Having established the efficacy and reproducibility of using a medium-powered laser to generate lesions, we assessed the structural progression of lesions over 8 weeks by CFP and OCT scans. Pathology of human GA is provided for reference (Fig. 1b–e) alongside representative CFP scans from lasered mice (Fig. 1f). At 1 week post-treatment, multiple lasered spots had coalesced to form GA-like lesions with distinct borders. The surrounding tissues had a bright, hazy appearance, possibly indicating inflammation. Over the following weeks lesions became more clearly demarcated, with the centre of lesions becoming increasingly hyper-pigmented, whilst hazy bright margins became progressively confined to the edges. No lesions or other retinal abnormalities were observed in non-lasered eyes, which acted as an internal control. FA showed increased visibility of the choroidal vessels due to RPE atrophy at 8 weeks post-treatment, but with no evidence of fluid leakage from chordal vessels and a hyper-fluorescent marginal zone of the lesion (Supplementary Fig. S2), similar to GA patients. To gain further insights how lesions evolved, we performed longitudinal OCT scans over a 2 month period (Fig. 2a–e). At 1 week post-laser, hyper-reflective pathology in the outer retina was observed to be thick and pronounced indicating obliteration of the ONL and IS/OS. Hyper-reflectivity also affected the OPL and RPE-BrM compared to adjacent non-lasered tissue. Over the following weeks, areas of hyper-reflective pathology appeared to slowly regress along with progressive displacement of the inner retinal layers (INL, IPL) towards the BrM/choroid at lasered sites. Our data reveal a progressive reduction in the retinal thickness at the lesion site (F1.785, 10.71 = 35.65, p ≤ 0.0001), which is statistically significant between each successive quantification at weeks 1, 2 and 4. However, no statistical differences in lesion sizes were recorded between weeks 4 and 8. Mean value at 1 week = 134.4 μm ± 5.8 S.E.M, 2 weeks = 126.9 μm ± 5.5 S.E.M, 4 weeks = 118.9 μm ± 6.1 S.E.M and 8 weeks = 116.5 μm ± 6.9 S.E.M (Fig. 2f). Based on CFP as well as OCT data we present a diagram showing what might occur in our laser-treated GA mouse model of AMD (Fig. 2g).

Figure 2
figure2

Longitudinal optical coherence tomography (OCT) of lasered mouse retinas show development of GA-like pathology. Representative OCT scan (a) 1 week before and (b) 1 week after laser treatment. Notice obliteration of the ONL and photoreceptor IS/OS. The clear demarcation of the RPE-BrM layer is also lost, although further details of pathology are difficult to distinguish. The OPL tapers into lesions and is no longer discernible as a distinct layer above the lasered spot. (ce) Over the following weeks, lesions continue to persist, indicated by thickened areas of hyper-reflective pathology with progressive involvement of the INL and IPL, which appear to merge into lasered areas. Use of OCT scans thus provided insights into the involvement of distinct retinal layers over a 2 month period following laser treatment. Retinal ganglion cells (RGC), Inner plexiform layer (IPL), Inner nuclear layer (INL), Outer plexiform layer (OPL), Outer nuclear layer (ONL), IS/OS (inner and outer segments) of photoreceptors and Retinal pigment epithelium (RPE). OCT scans however do not allow the RPE and Bruch’s membrane (BrM) to be distinguished as separate layers. (f) OCT data was used to quantify the relative thickness of retinal lesions between weeks 1, 2, 4 and 8 following laser ablation. A statistically significant decrease in retinal thickness at lesion sites was observed between weeks 1, 2 and 4, after which the thickness of the retina became stable between weeks 4 and 8. Average of three measurements per lesion (n = 7, five month old mice). SEM with significance denoted by *p < 0.05 and ***p < 0.0001. [g] Speculative diagram based on OCT data showing arrangement of retina and associated tissues within lasered spots.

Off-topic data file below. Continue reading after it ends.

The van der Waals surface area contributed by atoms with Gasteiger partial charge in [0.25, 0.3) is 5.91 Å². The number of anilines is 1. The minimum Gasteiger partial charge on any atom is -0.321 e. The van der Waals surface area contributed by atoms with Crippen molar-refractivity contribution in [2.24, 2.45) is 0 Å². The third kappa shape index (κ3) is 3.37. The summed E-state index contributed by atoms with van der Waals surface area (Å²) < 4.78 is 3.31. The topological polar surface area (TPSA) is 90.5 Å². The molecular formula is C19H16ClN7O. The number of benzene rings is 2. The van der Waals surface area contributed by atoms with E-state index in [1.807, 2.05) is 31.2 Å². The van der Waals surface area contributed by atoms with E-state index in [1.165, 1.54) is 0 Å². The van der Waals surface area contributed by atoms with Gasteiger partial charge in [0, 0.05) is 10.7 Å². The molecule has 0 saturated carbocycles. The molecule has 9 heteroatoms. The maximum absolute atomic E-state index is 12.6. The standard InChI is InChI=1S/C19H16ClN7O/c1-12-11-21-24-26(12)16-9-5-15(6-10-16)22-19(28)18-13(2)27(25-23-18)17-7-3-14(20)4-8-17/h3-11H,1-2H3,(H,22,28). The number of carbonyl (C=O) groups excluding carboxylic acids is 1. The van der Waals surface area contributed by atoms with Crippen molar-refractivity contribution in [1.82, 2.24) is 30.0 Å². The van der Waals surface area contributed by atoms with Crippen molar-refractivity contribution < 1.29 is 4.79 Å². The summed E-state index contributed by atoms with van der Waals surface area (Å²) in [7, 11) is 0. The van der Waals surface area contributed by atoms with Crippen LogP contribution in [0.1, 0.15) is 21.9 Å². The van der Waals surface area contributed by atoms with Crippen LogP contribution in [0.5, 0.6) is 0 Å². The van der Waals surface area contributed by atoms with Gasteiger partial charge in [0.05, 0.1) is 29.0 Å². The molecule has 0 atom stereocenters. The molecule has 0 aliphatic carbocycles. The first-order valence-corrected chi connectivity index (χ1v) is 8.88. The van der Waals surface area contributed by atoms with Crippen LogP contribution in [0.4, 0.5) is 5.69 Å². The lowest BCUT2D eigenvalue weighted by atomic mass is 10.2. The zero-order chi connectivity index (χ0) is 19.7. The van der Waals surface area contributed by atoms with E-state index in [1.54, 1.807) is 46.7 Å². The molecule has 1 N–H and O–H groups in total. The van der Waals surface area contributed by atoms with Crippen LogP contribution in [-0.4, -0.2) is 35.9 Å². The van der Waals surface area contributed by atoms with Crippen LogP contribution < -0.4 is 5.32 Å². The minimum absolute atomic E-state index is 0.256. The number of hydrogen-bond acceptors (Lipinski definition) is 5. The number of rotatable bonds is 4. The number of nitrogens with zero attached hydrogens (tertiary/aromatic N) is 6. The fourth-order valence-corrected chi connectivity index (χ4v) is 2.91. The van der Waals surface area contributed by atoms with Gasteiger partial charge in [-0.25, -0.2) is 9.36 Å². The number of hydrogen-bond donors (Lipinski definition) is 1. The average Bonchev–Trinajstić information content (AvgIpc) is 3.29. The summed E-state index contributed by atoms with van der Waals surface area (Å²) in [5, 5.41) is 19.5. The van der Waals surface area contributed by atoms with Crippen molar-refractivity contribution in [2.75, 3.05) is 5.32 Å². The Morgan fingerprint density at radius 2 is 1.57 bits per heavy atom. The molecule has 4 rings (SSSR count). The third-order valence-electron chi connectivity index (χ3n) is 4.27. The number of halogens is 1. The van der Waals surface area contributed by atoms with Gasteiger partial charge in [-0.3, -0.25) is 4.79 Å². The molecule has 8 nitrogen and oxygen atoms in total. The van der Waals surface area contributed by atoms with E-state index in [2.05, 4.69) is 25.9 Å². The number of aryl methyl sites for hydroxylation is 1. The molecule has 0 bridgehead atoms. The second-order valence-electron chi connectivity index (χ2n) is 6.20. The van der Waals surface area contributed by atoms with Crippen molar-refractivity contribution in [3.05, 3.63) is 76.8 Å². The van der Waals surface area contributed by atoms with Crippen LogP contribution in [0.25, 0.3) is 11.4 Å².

Ultrastructural and inflammatory changes at the centre and margins of lesions correspond to early GA pathology

Next, we assessed histological evidence of laser-induced retinal pathology in eyes from mice lasered 12 weeks previously. Toluidine blue straining of semi-thin sections provided evidence of an intact BrM and RPE monolayer within lasered areas, suggesting that treatment had not disrupted the BRB (Fig. 3a). Lasered regions were strikingly evident by a complete absence of the photoreceptor layer. Moreover, we found that tissues of the inner retina were displaced and now sat on the area created by the absent photoreceptors (Fig. 3a,b). Hence, the OPL was observed lying in close apposition to the RPE with some debris in between. Furthermore, we noted wedge-shaped tapering of the ONL and IS/OS layers at lesion margins (Fig. 3b, Supplementary Fig. S3). Tissues were also analysed by transmission electron microscopy (TEM), which confirmed loss of photoreceptors and wedge-shaped IS and ONL layers at lesion margins tapering into lasered-spots (Fig. 3c). Occasionally, we found evidence that some RPE in the monolayer were absent with OS lying directly apposed to BrM. However, in most lesions we observed an intact RPE, although these cells appeared to show pronounced abnormalities including hypopigmentation as well as hyperpigmentation; in some instances along neighbouring cells of the monolayer. We also observed disorganised and shortened microvilli on the apical surface where the INL had collapsed on to the underlying RPE (Fig. 3d). Debris between the RPE and the INL were discernible as photoreceptor outer segments (POS); which was all that remained of the obliterated photoreceptor layer (Supplementary Fig. S4). Of note, we found evidence of altered BrM within lesions, which were visible as abnormally thickened areas associated with highly invaginated basal RPE infolds (Supplementary Fig. S4). No pathological features were observed at the ultrastructural level in peripheral non-lasered areas or in control fellow eyes (Supplementary Fig. S4).